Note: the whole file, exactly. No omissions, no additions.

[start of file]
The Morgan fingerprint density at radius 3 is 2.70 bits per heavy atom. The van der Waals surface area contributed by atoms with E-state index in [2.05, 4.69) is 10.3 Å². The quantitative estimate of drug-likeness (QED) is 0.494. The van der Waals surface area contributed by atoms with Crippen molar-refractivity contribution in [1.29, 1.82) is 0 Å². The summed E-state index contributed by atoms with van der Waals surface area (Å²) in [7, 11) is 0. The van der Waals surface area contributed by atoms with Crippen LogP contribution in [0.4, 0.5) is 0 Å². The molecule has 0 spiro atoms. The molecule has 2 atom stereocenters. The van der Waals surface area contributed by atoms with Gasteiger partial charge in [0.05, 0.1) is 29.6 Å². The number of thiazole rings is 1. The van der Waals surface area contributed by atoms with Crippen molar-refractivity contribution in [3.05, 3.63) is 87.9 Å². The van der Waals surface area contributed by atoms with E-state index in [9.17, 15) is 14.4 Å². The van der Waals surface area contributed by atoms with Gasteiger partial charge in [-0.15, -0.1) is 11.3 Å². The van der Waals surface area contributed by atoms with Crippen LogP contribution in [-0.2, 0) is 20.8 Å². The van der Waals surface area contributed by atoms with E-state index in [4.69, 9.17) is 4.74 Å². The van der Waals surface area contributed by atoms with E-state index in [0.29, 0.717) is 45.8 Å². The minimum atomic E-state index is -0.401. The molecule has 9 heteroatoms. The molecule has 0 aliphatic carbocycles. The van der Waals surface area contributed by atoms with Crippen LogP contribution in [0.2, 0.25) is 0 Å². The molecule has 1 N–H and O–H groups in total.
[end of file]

The Morgan fingerprint density at radius 3 is 2.70 bits per heavy atom. The van der Waals surface area contributed by atoms with E-state index in [2.05, 4.69) is 10.3 Å². The quantitative estimate of drug-likeness (QED) is 0.494. The van der Waals surface area contributed by atoms with Crippen molar-refractivity contribution in [1.29, 1.82) is 0 Å². The summed E-state index contributed by atoms with van der Waals surface area (Å²) in [7, 11) is 0. The van der Waals surface area contributed by atoms with Crippen LogP contribution in [0.4, 0.5) is 0 Å². The molecule has 0 spiro atoms. The molecule has 2 atom stereocenters. The van der Waals surface area contributed by atoms with Gasteiger partial charge in [0.05, 0.1) is 29.6 Å². The number of thiazole rings is 1. The van der Waals surface area contributed by atoms with Crippen molar-refractivity contribution in [3.05, 3.63) is 87.9 Å². The van der Waals surface area contributed by atoms with E-state index in [9.17, 15) is 14.4 Å². The van der Waals surface area contributed by atoms with Gasteiger partial charge in [-0.15, -0.1) is 11.3 Å². The van der Waals surface area contributed by atoms with Crippen LogP contribution in [-0.2, 0) is 20.8 Å². The van der Waals surface area contributed by atoms with E-state index in [4.69, 9.17) is 4.74 Å². The van der Waals surface area contributed by atoms with E-state index in [0.29, 0.717) is 45.8 Å². The minimum atomic E-state index is -0.401. The molecule has 9 heteroatoms. The molecule has 0 aliphatic carbocycles. The van der Waals surface area contributed by atoms with Crippen LogP contribution in [0.2, 0.25) is 0 Å². The molecule has 1 N–H and O–H groups in total.